For many schools the progress that children make during their school career is more important than their attainment at the end of a key stage. This is especially true for schools in challenging areas such as inner cities where many pupils arrive in school with low level skills. They might not all leave school with a top grade, but they will have progressed a long way from their on-entry ‘baseline’. That’s a successful outcome, even if it doesn’t put the school high in the league tables. But how do we convince OFSTED (who remain very focused on the ‘data’ i.e. attainment at key stage)?
Working with a wide range of primary and secondary schools, I find that schools define ‘progress’ in at least 5 different ways. Each method has its pros and cons and most schools use at least two measures. Briefly the methods I’ve seen are:
- Progress Towards Termly Target (alias ‘Flightpath’ or ‘Milestones’)
- Progress Towards End of Year (or KS) Target
- Progress Since the End of Last Year
- Progress Since the Last Keystage
- Progress Since Last Term
For each of the five methods listed here, assessment manager can provide a mechanism to highlight progress and analyse vulnerable groups. I’ll describe how to go about creating marksheets that use these progress measures in a later article. Meanwhile, here are the methods in more detail:
1) Progress Towards Termly Target
In this scenario, a school will set a target for each term leading up to a keystage. The targets are typically calculated using the attainment at the last keystage. Each term is then allocated a target that represents the expected level for that term if they are to achieve their overall keystage target. For example, if a pupil who attained a 2b at Keystage 1 is to attain a 4b at Keystage 2, then at the summer term of year 4 they might be set a target of a 3b. That pupil will be ‘on the flightpath’ or ‘milestone’ if he or she matches the 3b target at the end of Y4.
Pros: Clear identification of pupils who are not ‘on track’ to attain final target.
Cons: The targets increase at a regular pace but pupil attainment doesn’t!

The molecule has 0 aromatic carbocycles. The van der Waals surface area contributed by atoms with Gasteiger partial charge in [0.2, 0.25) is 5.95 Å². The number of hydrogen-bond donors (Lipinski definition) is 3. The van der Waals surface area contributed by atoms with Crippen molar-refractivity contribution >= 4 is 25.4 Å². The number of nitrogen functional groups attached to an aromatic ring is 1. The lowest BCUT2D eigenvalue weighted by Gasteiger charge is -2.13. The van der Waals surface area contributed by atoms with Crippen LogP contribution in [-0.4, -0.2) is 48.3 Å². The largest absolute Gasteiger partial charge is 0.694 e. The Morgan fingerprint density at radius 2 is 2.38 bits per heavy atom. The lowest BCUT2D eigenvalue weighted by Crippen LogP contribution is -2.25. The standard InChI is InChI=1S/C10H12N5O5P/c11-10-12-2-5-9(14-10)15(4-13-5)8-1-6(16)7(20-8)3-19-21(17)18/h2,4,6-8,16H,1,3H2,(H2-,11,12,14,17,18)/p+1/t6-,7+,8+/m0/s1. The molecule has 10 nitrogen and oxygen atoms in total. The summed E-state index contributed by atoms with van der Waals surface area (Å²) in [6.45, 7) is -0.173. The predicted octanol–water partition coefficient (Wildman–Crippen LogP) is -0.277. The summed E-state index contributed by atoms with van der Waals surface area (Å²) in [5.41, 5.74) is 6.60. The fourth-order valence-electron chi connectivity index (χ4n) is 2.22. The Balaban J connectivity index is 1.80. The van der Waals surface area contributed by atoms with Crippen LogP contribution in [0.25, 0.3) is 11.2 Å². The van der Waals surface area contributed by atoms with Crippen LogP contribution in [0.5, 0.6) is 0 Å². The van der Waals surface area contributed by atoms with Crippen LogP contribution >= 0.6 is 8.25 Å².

2) Progress Towards End of Year Target
Here, pupils are measured against their summer term target. For example, in the autumn term, pupils are compared with their summer term target.
Pros: Simple to understand
Cons: Autumn term results are inevitably below target, even for pupils making good progress. Therefore difficult to identify the pupils who need intervention.
3) Progress Since the End of Last Year
Using the attainment at the summer term of the previous year, pupil progress is measured in sublevels (or points) to the current term. Most schools expect between 2 and 4 points of progress per year for their pupils.
Pros: Very useful during performance management meetings with staff
Cons: Poor performance in previous years isn’t highlighted – hence pupils can make excellent progress in a year but still remain ‘off track’ to reach their keystage target.
4) Progress Since the Last Keystage
Taking a longer term view of pupil progress allows schools to set expectations for pupil progress. For example, most schools expect pupils to have made at least 6 points of progress (one whole level) between KS1 and the end of Y4 and maybe 10 points of progress by the end of Y5. These expectations can be set for each year or each term and pupil progress measured against these ‘school expectations’. Schools also feel that as OFSTED and SIPs often focus on progress between keystages that this view gives the clearest picture of pupil progress
Pros: Fits in with OFSTED and SIP ‘view’ of school data
Cons: Pupils don’t improve in a straight line!
5) Progress Since Last Term
In this scenario, schools require pupils to make progress each term, every term. If the progress required is one sublevel of progress per term then pupils are expected to make 16 points of progress between Y2 and Y6 or 12 points of progess between Y7 and Y9 (assuming the school has 3 terms per year).
Pros: A high level of challenge for KS2.
Cons: Poor performance in earlier years isn’t highlighted in subsequent years.